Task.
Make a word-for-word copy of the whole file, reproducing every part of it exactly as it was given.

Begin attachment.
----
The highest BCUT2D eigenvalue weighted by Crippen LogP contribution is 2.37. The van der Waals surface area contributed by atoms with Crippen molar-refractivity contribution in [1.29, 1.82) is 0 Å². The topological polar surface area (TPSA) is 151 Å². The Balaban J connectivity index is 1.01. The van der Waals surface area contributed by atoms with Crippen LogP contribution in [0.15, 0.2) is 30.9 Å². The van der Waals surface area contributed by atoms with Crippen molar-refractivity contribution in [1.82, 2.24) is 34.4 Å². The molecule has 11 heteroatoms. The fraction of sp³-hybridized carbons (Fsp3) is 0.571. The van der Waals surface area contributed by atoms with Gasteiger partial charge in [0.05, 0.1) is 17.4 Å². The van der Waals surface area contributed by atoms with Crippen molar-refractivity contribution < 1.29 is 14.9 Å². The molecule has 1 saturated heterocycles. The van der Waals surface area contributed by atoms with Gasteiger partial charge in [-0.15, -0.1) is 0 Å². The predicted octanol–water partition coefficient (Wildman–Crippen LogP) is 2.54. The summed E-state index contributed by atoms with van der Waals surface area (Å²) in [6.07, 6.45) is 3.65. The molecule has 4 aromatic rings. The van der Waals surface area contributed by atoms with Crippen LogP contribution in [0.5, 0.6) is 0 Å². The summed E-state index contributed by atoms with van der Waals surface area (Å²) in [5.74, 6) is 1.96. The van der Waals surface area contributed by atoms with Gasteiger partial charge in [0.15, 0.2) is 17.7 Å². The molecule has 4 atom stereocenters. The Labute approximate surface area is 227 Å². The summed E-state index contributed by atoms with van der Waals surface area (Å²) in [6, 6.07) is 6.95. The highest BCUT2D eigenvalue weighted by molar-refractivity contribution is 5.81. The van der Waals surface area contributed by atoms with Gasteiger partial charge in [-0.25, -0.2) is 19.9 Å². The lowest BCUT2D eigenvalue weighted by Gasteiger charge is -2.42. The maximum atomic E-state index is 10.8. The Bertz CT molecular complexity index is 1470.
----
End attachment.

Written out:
The highest BCUT2D eigenvalue weighted by Crippen LogP contribution is 2.37. The van der Waals surface area contributed by atoms with Crippen molar-refractivity contribution in [1.29, 1.82) is 0 Å². The topological polar surface area (TPSA) is 151 Å². The Balaban J connectivity index is 1.01. The van der Waals surface area contributed by atoms with Crippen LogP contribution in [0.15, 0.2) is 30.9 Å². The van der Waals surface area contributed by atoms with Crippen molar-refractivity contribution in [1.82, 2.24) is 34.4 Å². The molecule has 11 heteroatoms. The fraction of sp³-hybridized carbons (Fsp3) is 0.571. The van der Waals surface area contributed by atoms with Gasteiger partial charge in [0.05, 0.1) is 17.4 Å². The van der Waals surface area contributed by atoms with Crippen molar-refractivity contribution < 1.29 is 14.9 Å². The molecule has 1 saturated heterocycles. The van der Waals surface area contributed by atoms with Gasteiger partial charge in [-0.15, -0.1) is 0 Å². The predicted octanol–water partition coefficient (Wildman–Crippen LogP) is 2.54. The summed E-state index contributed by atoms with van der Waals surface area (Å²) in [6.07, 6.45) is 3.65. The molecule has 4 aromatic rings. The van der Waals surface area contributed by atoms with Crippen LogP contribution in [0.5, 0.6) is 0 Å². The summed E-state index contributed by atoms with van der Waals surface area (Å²) in [5.74, 6) is 1.96. The van der Waals surface area contributed by atoms with Gasteiger partial charge in [0.15, 0.2) is 17.7 Å². The molecule has 4 atom stereocenters. The Labute approximate surface area is 227 Å². The summed E-state index contributed by atoms with van der Waals surface area (Å²) in [6, 6.07) is 6.95. The highest BCUT2D eigenvalue weighted by molar-refractivity contribution is 5.81. The van der Waals surface area contributed by atoms with Gasteiger partial charge in [-0.25, -0.2) is 19.9 Å². The lowest BCUT2D eigenvalue weighted by Gasteiger charge is -2.42. The maximum atomic E-state index is 10.8. The Bertz CT molecular complexity index is 1470.